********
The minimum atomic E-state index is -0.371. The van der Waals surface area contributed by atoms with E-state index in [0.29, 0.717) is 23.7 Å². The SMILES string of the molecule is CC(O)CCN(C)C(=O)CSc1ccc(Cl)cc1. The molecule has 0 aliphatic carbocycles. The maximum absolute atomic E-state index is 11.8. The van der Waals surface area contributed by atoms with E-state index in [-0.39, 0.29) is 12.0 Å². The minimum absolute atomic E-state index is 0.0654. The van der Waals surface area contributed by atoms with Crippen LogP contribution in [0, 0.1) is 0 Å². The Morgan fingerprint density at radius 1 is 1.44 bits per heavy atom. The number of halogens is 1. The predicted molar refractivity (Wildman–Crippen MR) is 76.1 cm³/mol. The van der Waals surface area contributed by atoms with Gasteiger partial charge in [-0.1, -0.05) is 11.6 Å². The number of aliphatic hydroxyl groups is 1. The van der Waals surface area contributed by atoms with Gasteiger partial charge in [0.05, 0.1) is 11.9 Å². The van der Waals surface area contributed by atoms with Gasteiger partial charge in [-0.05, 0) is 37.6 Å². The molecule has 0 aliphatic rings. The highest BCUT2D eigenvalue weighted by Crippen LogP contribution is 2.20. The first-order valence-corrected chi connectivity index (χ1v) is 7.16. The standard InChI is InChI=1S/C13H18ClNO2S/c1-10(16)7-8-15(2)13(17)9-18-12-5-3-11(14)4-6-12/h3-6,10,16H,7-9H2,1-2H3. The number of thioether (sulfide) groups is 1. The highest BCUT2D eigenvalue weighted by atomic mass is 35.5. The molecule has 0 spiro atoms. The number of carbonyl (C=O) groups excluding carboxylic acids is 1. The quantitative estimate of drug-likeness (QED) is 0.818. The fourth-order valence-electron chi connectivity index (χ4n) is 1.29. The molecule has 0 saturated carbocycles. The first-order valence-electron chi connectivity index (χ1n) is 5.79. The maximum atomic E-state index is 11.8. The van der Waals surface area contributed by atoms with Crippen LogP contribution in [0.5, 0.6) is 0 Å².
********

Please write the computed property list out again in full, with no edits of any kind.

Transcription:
The minimum atomic E-state index is -0.371. The van der Waals surface area contributed by atoms with E-state index in [0.29, 0.717) is 23.7 Å². The SMILES string of the molecule is CC(O)CCN(C)C(=O)CSc1ccc(Cl)cc1. The molecule has 0 aliphatic carbocycles. The maximum absolute atomic E-state index is 11.8. The van der Waals surface area contributed by atoms with E-state index in [-0.39, 0.29) is 12.0 Å². The minimum absolute atomic E-state index is 0.0654. The van der Waals surface area contributed by atoms with Crippen LogP contribution in [0, 0.1) is 0 Å². The Morgan fingerprint density at radius 1 is 1.44 bits per heavy atom. The number of halogens is 1. The predicted molar refractivity (Wildman–Crippen MR) is 76.1 cm³/mol. The van der Waals surface area contributed by atoms with Gasteiger partial charge in [-0.1, -0.05) is 11.6 Å². The number of aliphatic hydroxyl groups is 1. The van der Waals surface area contributed by atoms with Gasteiger partial charge in [0.05, 0.1) is 11.9 Å². The van der Waals surface area contributed by atoms with Gasteiger partial charge in [-0.05, 0) is 37.6 Å². The molecule has 0 aliphatic rings. The highest BCUT2D eigenvalue weighted by Crippen LogP contribution is 2.20. The first-order valence-corrected chi connectivity index (χ1v) is 7.16. The standard InChI is InChI=1S/C13H18ClNO2S/c1-10(16)7-8-15(2)13(17)9-18-12-5-3-11(14)4-6-12/h3-6,10,16H,7-9H2,1-2H3. The number of thioether (sulfide) groups is 1. The highest BCUT2D eigenvalue weighted by atomic mass is 35.5. The molecule has 0 spiro atoms. The number of carbonyl (C=O) groups excluding carboxylic acids is 1. The quantitative estimate of drug-likeness (QED) is 0.818. The fourth-order valence-electron chi connectivity index (χ4n) is 1.29. The molecule has 0 saturated carbocycles. The first-order valence-electron chi connectivity index (χ1n) is 5.79. The maximum atomic E-state index is 11.8. The van der Waals surface area contributed by atoms with Crippen LogP contribution in [0.5, 0.6) is 0 Å².